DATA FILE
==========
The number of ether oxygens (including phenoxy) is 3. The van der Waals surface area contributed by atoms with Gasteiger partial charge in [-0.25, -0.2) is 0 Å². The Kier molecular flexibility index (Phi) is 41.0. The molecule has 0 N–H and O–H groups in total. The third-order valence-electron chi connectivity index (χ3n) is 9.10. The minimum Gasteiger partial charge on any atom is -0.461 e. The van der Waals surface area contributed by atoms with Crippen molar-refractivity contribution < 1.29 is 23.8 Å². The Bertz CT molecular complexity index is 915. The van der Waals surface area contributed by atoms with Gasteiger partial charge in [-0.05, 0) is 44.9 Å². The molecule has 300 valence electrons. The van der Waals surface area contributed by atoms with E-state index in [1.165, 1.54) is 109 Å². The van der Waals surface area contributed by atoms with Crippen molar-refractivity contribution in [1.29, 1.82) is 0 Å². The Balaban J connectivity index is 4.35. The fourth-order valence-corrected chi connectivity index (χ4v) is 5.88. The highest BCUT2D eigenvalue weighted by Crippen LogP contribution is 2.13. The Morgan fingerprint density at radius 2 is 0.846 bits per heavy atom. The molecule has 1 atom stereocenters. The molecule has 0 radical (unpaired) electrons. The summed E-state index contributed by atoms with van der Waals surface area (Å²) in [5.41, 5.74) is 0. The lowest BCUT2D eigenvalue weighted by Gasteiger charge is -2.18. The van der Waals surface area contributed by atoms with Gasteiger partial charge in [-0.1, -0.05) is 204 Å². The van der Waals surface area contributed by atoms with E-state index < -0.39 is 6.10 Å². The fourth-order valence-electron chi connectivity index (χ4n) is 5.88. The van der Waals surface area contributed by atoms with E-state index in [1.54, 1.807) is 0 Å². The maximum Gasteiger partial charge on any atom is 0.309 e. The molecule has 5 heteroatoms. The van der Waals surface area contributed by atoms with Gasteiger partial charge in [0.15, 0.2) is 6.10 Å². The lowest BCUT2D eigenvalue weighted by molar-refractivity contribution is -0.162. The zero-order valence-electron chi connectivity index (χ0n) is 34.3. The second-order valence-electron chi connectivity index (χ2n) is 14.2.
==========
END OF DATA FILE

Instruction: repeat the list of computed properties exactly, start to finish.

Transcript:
The number of ether oxygens (including phenoxy) is 3. The van der Waals surface area contributed by atoms with Gasteiger partial charge in [-0.25, -0.2) is 0 Å². The Kier molecular flexibility index (Phi) is 41.0. The molecule has 0 N–H and O–H groups in total. The third-order valence-electron chi connectivity index (χ3n) is 9.10. The minimum Gasteiger partial charge on any atom is -0.461 e. The van der Waals surface area contributed by atoms with Crippen molar-refractivity contribution < 1.29 is 23.8 Å². The Bertz CT molecular complexity index is 915. The van der Waals surface area contributed by atoms with Gasteiger partial charge in [-0.05, 0) is 44.9 Å². The molecule has 300 valence electrons. The van der Waals surface area contributed by atoms with E-state index in [1.165, 1.54) is 109 Å². The van der Waals surface area contributed by atoms with Crippen molar-refractivity contribution in [1.29, 1.82) is 0 Å². The Balaban J connectivity index is 4.35. The fourth-order valence-corrected chi connectivity index (χ4v) is 5.88. The highest BCUT2D eigenvalue weighted by Crippen LogP contribution is 2.13. The Morgan fingerprint density at radius 2 is 0.846 bits per heavy atom. The molecule has 1 atom stereocenters. The molecule has 0 radical (unpaired) electrons. The summed E-state index contributed by atoms with van der Waals surface area (Å²) in [5.41, 5.74) is 0. The lowest BCUT2D eigenvalue weighted by Gasteiger charge is -2.18. The van der Waals surface area contributed by atoms with Gasteiger partial charge in [-0.1, -0.05) is 204 Å². The van der Waals surface area contributed by atoms with E-state index < -0.39 is 6.10 Å². The fourth-order valence-electron chi connectivity index (χ4n) is 5.88. The van der Waals surface area contributed by atoms with E-state index in [1.54, 1.807) is 0 Å². The maximum Gasteiger partial charge on any atom is 0.309 e. The molecule has 5 heteroatoms. The van der Waals surface area contributed by atoms with Gasteiger partial charge in [0.15, 0.2) is 6.10 Å². The lowest BCUT2D eigenvalue weighted by molar-refractivity contribution is -0.162. The zero-order valence-electron chi connectivity index (χ0n) is 34.3. The second-order valence-electron chi connectivity index (χ2n) is 14.2.